After the buns are done cooking, the buns become fluffy and bready on one side and crispy on the other. The proper way to eat the bun is to take a small bite out of the soft side in order to prevent the melted soup from bursting out and to allow the inside to cool down before consuming the entire bun. The buns are sold in groups of four, usually eaten during breakfast time. Traditionally, the buns are eaten alongside a bowl of beef brisket soup and a side of black vinegar to cut the oil. The buns are typically served to-go in a small paper bag for portability. Although they are more commonly sold during early hours of the day, some shops sell them at all hours as a snack.

Ingredients:
The flour is made from flour, water, yeast, and salt. Inside, soup gelatin is made from pork skin, garlic, scallions, ginger, water, salt, and pork bone. The minced pork meat filling is seasoned with rice win, finger, scallion, salt, sugar, soy sauce, white pepper, and sesame oil.

Cooking Method:
Flour, water, yeast, and salt are combined together to form a dough. The mixture is left to rise in a warm, humid area. The ingredients for the soup gelatin are all combined in a stock pot and cooked for hours until the pig’s skin dissolves. The meat mixture is combined well before being formed into smaller portions to be filled inside the pieces of dough along with a chunk of jelly. The dough is ticked in tightly with a top knot and the pieces are closely packed into a large shallow griddle, often side by side to guo tie because they’re cooked in the same way. The buns are sprinkled with minced scallions and either white or black sesame seeds. A bit of oil is poured over the top as the skillet is moved around so to prevent the bottoms of the bun from sticking. After a crust has formed on one side, water is added to the pan and a heavy wooden lid is placed over the griddle to steam the soft tops of the buns.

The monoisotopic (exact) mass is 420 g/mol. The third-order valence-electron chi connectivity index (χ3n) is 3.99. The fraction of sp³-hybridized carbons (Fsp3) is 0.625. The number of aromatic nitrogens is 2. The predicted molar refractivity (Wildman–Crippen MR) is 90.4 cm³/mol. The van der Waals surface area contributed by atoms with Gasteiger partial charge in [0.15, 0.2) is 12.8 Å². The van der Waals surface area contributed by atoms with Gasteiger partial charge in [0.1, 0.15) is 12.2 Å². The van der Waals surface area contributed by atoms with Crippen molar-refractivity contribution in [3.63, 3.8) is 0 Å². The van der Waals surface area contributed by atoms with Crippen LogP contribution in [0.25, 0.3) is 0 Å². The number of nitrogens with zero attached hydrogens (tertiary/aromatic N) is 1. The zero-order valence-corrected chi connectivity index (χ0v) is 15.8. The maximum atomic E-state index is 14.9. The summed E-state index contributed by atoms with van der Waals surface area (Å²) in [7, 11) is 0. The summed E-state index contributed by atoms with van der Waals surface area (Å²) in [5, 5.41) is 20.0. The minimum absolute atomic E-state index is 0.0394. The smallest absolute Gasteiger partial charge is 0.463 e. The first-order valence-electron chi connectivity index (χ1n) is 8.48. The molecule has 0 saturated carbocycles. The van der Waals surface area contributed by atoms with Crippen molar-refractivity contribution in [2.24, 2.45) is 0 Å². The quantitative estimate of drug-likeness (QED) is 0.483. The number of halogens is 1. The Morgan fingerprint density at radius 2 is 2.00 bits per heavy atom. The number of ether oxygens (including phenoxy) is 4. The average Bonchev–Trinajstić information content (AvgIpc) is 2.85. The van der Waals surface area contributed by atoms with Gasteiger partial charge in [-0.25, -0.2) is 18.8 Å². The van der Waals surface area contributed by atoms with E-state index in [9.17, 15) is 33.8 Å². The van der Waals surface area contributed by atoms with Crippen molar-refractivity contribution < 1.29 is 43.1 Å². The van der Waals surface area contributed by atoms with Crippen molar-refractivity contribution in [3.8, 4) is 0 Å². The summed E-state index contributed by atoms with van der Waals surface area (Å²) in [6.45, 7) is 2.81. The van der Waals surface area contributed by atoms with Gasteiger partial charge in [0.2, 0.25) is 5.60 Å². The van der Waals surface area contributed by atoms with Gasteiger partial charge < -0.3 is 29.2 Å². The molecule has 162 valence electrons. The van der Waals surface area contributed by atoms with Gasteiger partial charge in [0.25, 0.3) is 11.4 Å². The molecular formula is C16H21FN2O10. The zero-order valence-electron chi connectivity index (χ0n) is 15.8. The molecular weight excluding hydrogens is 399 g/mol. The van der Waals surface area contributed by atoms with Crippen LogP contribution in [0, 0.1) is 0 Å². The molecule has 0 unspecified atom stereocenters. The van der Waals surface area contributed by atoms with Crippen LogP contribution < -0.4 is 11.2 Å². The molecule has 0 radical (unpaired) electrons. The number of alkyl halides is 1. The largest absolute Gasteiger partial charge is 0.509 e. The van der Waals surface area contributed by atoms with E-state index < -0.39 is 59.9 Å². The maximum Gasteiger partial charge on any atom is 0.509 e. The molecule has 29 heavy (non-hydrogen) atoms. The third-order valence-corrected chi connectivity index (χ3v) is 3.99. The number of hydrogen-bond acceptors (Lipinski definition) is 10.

History:
Over a century ago, shengjianbao were served as snacks to accompany tea as something to enjoy before or after dinner. It soon grew in popularity as a street food because it was both quick and portable. Those who were too impatient to eat were said to be easily “fried” in the hot soup if they took a bite too soon.

Possible Variations:
Niu rou bao – Pan-fried beef buns

Related Cuisine:
Shanghai cuisine

 

Xiao Long Bao – Soup Dumplings – 小笼包

Xiaolongbao (simplified Chinese: 小笼包; traditional Chinese: 小籠包; pinyin: xiǎolóngbāo) is a type of steamed bun or baozi from the Jiangnan region of China, especially Shanghai and Wuxi. It is traditionally steamed in small bamboo baskets, hence the name (xiaolong is literally small steaming basket). Xiaolongbao are often referred to as soup dumplings or simply dumplings in English.[1]

Xiaolongbao are known as siohlon-meudoe[citation needed] /siɔ33lǫ̃44-mø22dɤ⁺44/ in Shanghainese (simplified Chinese: 小笼馒头; traditional Chinese: 小籠饅頭; pinyin: xiǎolóng mántóu). Mantou describes both filled and unfilled buns in northern China, but only describes unfilled buns in southern China.